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Max Stassi has been a Weapon for the Houston Astros in 2018

With other hitters at the bottom of the order struggling, Stassi has stepped up and proved himself. Has he emerged as the Astros catcher of the future?

MLB: Houston Astros at Cleveland Indians Ken Blaze-USA TODAY Sports

The Astros are certainly loaded with talent - at both the professional and minor league level - but that doesn’t mean the team lacks areas to improve.

Over the past couple of seasons, one position has emerged as a long-term area of need - the catcher position. The Astros have had talent at the Major League position with Evan Gattis, Brian McCann, and formerly Jason Castro all making reasonable contributions over the past couple of seasons, but with the former two getting up in age, and Gattis moving to a full-time DH role, the future of the catcher position has emerged as a question mark.

At the Minor League level, the Astros have had players who have shown promise, but no one had really stepped up to stamp their name in as the team’s perceived “catcher of the future”. That is, until now.

Max Stassi has never been considered one of the Astros elite prospects - injuries and inconsistent offensive production had always plagued him throughout his Minor League career. This is a scouting report on Stassi from 2016:

“The scouting reports for Max Stassi have not changed much. He has power and is a home run threat but his aggressive approach cuts into his contact ability; he’ll struggle to hit .240 in the majors and his OBP will be low.”

Yet lo and behold, here we are 57 games into the 2018 season and Max Stassi still leads the Astros in wRC+ (156). Stassi has always hit for decent power - which has continued this season (.258 ISO, 5 homers in 98 plate appearances) - but in 2018 he has done it all. He is currently batting .303/.367/.562 on the season, thanks in part to a swing change Stassi made last year that made his stroke more compact and consistent. He has also crushed lefties to the tune of a .500 average and 269 wRC+.

Yet it’s not just offense that is elevating Stassi’s standing with the organization, and its not his arm strength either. What is seperating Stassi from the pack this season? Framing.

In case you’re unfamiliar, framing is the simple act of a catcher disguising balls as strikes. The best framers can have a big impact on the game and on their pitcher’s performance, as the rise of sabermetrics have shown us the vital importance of count advantage to the outcome of at-bats.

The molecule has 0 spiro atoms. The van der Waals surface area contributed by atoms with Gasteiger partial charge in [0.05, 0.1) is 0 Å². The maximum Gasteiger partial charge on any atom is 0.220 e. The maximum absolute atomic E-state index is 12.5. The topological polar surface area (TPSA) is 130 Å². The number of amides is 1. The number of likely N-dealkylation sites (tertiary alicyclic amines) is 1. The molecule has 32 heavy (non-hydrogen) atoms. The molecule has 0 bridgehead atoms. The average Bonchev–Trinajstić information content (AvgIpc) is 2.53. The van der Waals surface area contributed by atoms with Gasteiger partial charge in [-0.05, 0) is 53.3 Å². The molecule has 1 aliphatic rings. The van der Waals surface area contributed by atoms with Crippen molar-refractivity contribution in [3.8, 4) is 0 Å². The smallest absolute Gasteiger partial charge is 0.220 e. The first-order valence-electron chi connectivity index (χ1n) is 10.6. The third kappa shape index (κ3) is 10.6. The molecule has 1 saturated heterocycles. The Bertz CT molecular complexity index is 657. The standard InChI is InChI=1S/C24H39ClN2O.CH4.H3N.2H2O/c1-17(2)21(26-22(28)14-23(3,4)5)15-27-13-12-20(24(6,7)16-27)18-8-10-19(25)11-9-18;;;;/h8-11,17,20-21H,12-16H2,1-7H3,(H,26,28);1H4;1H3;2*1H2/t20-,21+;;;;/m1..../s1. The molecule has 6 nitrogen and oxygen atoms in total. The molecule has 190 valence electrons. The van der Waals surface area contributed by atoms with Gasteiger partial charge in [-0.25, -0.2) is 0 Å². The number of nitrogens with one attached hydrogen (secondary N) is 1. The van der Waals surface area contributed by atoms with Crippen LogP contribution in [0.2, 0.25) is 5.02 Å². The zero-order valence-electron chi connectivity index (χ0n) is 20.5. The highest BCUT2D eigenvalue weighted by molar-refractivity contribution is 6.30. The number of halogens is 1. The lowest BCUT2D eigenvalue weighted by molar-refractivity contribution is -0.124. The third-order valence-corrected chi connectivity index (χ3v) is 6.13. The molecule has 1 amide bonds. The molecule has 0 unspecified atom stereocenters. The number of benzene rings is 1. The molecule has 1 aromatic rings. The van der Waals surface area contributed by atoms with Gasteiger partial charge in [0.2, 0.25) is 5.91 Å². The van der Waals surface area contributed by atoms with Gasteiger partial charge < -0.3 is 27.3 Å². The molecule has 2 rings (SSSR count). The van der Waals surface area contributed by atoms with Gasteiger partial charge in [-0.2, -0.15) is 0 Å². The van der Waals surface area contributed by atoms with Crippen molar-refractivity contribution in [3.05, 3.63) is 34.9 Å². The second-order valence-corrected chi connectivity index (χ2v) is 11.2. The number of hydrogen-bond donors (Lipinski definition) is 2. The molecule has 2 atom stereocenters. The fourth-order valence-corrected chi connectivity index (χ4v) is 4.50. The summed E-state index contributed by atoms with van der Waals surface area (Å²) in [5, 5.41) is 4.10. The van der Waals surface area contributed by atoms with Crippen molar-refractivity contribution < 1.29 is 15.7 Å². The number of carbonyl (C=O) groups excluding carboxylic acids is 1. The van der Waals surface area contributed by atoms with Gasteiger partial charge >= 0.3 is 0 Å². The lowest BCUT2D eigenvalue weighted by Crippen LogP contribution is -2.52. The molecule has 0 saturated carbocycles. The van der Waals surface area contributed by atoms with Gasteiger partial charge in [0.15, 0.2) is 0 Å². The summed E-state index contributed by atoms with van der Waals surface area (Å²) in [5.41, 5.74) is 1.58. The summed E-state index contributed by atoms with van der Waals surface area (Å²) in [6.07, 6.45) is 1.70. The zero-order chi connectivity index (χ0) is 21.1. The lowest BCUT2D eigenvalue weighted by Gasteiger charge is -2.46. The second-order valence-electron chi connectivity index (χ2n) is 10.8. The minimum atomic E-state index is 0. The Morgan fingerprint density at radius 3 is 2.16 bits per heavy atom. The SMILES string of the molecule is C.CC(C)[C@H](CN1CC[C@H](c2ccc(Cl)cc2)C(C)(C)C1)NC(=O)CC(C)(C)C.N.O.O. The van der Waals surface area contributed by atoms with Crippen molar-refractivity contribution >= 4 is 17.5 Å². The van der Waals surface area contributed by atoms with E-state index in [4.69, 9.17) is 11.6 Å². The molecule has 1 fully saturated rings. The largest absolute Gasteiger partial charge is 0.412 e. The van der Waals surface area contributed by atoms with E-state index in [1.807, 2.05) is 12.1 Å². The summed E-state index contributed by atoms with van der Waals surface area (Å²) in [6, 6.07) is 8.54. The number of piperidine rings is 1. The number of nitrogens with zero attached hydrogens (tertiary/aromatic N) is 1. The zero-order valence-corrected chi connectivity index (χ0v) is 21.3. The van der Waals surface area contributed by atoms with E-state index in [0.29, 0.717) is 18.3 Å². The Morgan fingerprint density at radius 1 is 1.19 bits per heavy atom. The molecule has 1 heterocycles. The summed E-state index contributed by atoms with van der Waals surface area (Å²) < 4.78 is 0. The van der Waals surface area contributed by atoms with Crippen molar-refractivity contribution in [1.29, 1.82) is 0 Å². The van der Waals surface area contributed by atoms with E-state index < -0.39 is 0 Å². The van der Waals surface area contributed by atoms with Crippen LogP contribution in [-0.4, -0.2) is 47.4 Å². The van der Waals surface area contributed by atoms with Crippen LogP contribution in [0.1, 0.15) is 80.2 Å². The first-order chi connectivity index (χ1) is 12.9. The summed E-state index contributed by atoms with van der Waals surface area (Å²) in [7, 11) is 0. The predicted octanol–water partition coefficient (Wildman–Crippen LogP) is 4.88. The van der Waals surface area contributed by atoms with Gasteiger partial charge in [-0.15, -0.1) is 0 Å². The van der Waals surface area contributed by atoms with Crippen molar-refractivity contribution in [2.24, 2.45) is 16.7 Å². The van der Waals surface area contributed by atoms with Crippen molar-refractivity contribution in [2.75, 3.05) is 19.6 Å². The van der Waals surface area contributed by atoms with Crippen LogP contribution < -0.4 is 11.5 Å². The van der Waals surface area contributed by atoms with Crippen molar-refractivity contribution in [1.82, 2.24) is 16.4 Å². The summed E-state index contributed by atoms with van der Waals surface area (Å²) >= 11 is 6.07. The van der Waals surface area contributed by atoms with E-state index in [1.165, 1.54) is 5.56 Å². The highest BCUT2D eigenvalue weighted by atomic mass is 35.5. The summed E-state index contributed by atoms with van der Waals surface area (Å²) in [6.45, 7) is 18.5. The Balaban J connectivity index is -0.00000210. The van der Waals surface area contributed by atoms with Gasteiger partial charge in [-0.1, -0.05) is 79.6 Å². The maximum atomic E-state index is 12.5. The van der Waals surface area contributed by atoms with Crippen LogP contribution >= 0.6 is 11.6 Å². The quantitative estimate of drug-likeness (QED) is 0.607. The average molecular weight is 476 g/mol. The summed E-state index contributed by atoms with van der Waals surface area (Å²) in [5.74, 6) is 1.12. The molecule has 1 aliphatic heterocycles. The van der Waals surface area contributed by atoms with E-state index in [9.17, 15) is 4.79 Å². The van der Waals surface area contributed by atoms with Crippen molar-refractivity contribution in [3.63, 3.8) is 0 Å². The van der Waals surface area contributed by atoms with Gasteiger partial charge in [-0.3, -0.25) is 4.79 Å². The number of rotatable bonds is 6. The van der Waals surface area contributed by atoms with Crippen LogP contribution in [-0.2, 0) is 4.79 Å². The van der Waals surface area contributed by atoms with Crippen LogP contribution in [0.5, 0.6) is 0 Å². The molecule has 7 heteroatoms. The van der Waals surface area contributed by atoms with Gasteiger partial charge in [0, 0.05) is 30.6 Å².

Luckily, several websites have begun tracking framing stats since the inception of Pitch F/X. Statcorner tracks how many favorable calls catchers are able to garner - defined simply as the amount of balls outside of the zone that are called as strikes, minus any strikes that are erroneously ruled balls.

According to Pitch F/X, the very best catchers can save their team nearly 30 runs in a single season, roughly worth 3 wins. This is just an estimate however, and framing impact has emerged as an area of debate, with some arguing this is an overestimation of the importance of framing while others have argued the opposite.

Regardless, the stats show Stassi is pretty good at this framing thing. According to StatCorner, Stassi has been a top 15 catcher on the season in terms of framing, saving the Astros an estimated 2 runs that the average catcher would have allowed.

McCann used to be amongst the best in the league at framing, but that skill has declined with age - the stats show McCann has been exactly average on the season, and actually cost the Astros 2.7 runs in 2017. Jason Castro was and remains one of the league’s best framing catchers, so it seems like the skill is something the organization covets.

Stassi is otherwise an average defensive catcher - injuries have diminished his arm strength, but he has looked good at throwing out batters in a small sample (7 of 16, 43.75%), and his glove skills are good. McCann was the easiest catcher to run on of any player that qualified last season, and while he is improving this year, it seems Stassi should at least be able to match McCann’s steal prevention behind the plate.

The bottom line is Stassi needs to continue doing two things to be a valuable asset for the Astros - bat above average (even if just slightly) and frame well. Stassi isn’t out of the woods yet - his .412 BABIP certainly isn’t retainable, the strikeouts have been too common while the walks have been rare, and it’s still very likely the Astros target a catcher or two high in the upcoming draft.

But, give Stassi credit where credit is due - he has single-handedly instilled some confidence into what is widely considered the organization’s weakest position. He’ll have a big chance to continue to showcase his talents on a more consistent basis with Brian McCann on the 10-day disabled list with knee soreness.